Eventually I realized the drugs were safe and effective—for those prescribing them. Shrinks can never be sued for malpractice since it’s “standard care” even if they kill you. And the drugs and neurosurgery are effective at making them wealthy. While driving the people they help, either through trickery or brute force, into lives as social outcasts. Suffering poverty and ill health before dying 25 or 30 years ahead of time.
Why did I take my pills religiously? I believed I had a moral obligation to do so. Repeatedly I was told that the real reason the “mentally ill” hurt people (Ted Bundy, Susan Smith, Andrea Yates, etc.) is lack of medicine to keep their brain chemicals in check.
I feared turning into a Ms. Hyde and harming others. Especially those I loved, despite the emotional deadening caused by the treatments.
While the drugs did little if anything, long term, to numb feelings such as jealousy, envy, anger, fear, or hatred, they were good at destroying my capacity for happiness, joy, empathy, love or even sorrow. They destroyed my ability to enjoy life’s finer pleasures, such as music, poetry, walking in the countryside, natural or artistic beauty, and conversations with friends. But coarse pleasures such as eating, napping, stimulants, and certain kinds of touch remained. The pleasures animals can also enjoy.
How I Escaped Psychiatry’s System
I was frustrated that my alleged illness made it impossible to marry and have a family as I had always hoped I would since I was a child. While internet dating did not work at helping me find anyone, I did meet a man who told me about the works of William Glasser.
We were in a used bookstore together and Bob showed me a copy of Warning: Psychiatry is Bad for Your Mental Health. I bought it for a dollar and read and reread it.
It wasn’t my fault that the “medications” weren’t helping. They were mind-altering drugs, no better than the kind you can pick up off the street. The shrinks had been lying to me. Just like the counselors, nurses, social workers, and mommies who run NAMI.
My escape from psychiatry was far from dramatic. I relocated to where my parents had retired. I knew better than to throw away my pills all at once. I saw a GP for my prescriptions. As far as emotional support, I had two sessions with Will Hall (great counselor) and joined SurvivingAntidepressants.org.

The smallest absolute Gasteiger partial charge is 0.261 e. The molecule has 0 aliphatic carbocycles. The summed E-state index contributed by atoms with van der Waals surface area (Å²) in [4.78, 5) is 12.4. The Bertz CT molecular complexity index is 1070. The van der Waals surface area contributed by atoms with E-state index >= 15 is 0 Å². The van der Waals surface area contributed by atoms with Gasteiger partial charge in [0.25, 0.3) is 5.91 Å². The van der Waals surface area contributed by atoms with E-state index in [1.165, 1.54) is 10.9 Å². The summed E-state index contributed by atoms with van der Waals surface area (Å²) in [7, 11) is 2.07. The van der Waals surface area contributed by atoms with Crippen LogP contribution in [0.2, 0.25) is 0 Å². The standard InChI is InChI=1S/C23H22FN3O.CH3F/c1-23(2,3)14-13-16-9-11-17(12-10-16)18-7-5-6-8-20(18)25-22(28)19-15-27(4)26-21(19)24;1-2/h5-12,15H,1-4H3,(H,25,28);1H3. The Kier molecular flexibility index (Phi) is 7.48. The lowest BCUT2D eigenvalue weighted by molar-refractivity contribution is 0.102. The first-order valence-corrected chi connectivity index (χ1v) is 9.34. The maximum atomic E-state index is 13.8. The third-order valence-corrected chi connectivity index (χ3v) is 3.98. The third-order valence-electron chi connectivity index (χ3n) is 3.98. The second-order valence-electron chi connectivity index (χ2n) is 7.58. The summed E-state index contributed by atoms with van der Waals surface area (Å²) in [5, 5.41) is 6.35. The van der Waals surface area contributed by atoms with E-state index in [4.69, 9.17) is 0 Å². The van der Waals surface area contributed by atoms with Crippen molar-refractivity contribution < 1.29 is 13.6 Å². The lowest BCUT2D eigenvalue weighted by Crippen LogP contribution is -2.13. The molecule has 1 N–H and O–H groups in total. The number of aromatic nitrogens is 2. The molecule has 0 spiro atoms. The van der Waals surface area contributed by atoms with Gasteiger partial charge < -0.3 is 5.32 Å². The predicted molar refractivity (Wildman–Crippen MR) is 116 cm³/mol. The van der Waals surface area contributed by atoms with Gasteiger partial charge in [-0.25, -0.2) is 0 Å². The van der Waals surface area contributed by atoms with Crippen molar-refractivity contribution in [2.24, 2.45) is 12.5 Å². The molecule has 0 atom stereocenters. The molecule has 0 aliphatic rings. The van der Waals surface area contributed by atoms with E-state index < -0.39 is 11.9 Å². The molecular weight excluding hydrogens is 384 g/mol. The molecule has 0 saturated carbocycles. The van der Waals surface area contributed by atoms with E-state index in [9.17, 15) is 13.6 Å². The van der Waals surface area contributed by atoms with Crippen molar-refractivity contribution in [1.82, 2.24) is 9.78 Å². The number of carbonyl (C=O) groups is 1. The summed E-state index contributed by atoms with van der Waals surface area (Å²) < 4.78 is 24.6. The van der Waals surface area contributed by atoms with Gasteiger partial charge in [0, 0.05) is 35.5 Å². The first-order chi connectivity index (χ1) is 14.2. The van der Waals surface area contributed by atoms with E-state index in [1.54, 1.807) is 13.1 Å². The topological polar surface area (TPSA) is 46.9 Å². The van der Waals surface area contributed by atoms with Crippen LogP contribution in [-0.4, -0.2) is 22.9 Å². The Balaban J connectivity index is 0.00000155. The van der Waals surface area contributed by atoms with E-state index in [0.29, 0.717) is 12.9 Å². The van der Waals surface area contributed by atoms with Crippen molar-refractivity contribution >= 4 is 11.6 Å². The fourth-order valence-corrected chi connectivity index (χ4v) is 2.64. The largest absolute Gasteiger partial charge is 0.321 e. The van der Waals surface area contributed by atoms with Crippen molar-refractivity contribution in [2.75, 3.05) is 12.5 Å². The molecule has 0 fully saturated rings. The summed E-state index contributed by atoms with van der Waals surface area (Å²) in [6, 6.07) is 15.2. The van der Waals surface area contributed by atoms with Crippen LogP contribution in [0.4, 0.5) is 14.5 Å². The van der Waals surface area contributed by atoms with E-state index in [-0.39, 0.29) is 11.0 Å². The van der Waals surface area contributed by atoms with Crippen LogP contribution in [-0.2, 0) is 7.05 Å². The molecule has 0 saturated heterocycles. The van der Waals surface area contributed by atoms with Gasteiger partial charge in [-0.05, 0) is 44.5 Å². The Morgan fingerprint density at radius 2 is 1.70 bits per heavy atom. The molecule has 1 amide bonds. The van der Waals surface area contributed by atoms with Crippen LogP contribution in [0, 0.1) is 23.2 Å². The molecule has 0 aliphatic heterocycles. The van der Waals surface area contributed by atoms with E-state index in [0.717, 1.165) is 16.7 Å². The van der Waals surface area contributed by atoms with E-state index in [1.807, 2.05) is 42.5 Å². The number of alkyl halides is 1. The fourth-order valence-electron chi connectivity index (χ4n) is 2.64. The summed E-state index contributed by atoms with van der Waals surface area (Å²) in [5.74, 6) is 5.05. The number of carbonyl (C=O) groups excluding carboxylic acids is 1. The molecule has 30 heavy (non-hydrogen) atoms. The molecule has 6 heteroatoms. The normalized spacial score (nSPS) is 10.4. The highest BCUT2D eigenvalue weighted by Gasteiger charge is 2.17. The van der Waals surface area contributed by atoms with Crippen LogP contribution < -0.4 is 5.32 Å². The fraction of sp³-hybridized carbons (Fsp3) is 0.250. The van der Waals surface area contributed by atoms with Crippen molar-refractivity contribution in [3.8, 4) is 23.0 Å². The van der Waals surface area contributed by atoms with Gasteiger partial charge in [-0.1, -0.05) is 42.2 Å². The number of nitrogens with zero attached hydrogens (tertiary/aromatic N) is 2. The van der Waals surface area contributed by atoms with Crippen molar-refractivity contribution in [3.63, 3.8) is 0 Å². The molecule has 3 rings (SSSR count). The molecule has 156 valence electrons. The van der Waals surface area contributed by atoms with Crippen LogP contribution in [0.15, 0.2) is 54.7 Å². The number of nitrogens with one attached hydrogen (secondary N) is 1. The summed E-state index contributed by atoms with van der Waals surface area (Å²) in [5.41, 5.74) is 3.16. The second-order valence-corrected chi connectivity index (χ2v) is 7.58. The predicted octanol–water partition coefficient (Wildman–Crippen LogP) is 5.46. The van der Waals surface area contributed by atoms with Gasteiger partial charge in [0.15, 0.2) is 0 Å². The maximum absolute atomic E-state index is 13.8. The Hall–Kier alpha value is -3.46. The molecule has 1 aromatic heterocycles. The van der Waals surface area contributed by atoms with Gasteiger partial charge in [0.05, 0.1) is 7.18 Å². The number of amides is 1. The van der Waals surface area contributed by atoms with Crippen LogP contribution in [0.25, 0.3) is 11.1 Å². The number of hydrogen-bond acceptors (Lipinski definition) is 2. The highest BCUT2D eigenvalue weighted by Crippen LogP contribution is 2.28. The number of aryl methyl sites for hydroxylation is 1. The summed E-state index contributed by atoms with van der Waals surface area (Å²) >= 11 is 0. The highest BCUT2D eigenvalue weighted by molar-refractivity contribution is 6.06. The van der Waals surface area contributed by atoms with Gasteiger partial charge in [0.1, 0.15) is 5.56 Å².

It took me well over a year to taper off my SSRI. The other drugs in my cocktail gave me few problems. I was very ill with autoimmune issues during my withdrawal and the following year.
I’m very angry about the lies I was told. That I was intrinsically defective due to bad DNA and neurochemistry. That my only chance of becoming a healthy, happy member of society was to mindlessly consume whatever drugs my dealer—sorry, doctor—foisted on me. Just the opposite happened, which makes sense in light of the fact that they only helped me become a drug addict. By calling it “medicine” needed to fix the brain they had damaged to begin with.
I have been damaged in every way (socially, financially, emotionally, physically) with no legal recourse possible.
Twenty-five years of my life have been stolen. I can never get them back.
The “experts” tricked me into violating my conscience. I never would have agreed to take mind-altering drugs if they had not constantly assured me with lies that their drugs were “just like insulin for diabetes.” (Just like corn syrup for diabetes would be a fitter analogy.)
Live and learn. I have forgiven those responsible. Meaning I won’t seek out revenge if I ever have the chance. But I won’t lie and say they helped me when they deceived and injured me.
I have also beaten myself up for my stupidity. But that is also a dead end. As is being consumed with regret for the life I might have had.
So I choose gratitude for what I now have. What was taken but restored. My heart beats normally once more. I can enjoy music and the beauty of the natural world again. I have written two novels over the past year and have taken up drawing again.
Best of all, I can feel the full weight of love, sorrow, joy, happiness, and empathy again. The things that make life worth living. I found a small church where I am loved unconditionally and my family members find me easier to get along with.
Suddenly I find I can pick up social cues and nuances with ease. I always was hypersensitive to that, but got like a deer in the headlights after those negative experiences.
Most of all I take consolation in my faith. The shrinks did not care how much they ruined my life. They only cared about their money. However, I believe that what I have experienced will work out for good in the end.
Mad in America hosts blogs by a diverse group of writers. These posts are designed to serve as a public forum for a discussion—broadly speaking—of psychiatry and its treatments. The opinions expressed are the writers’ own.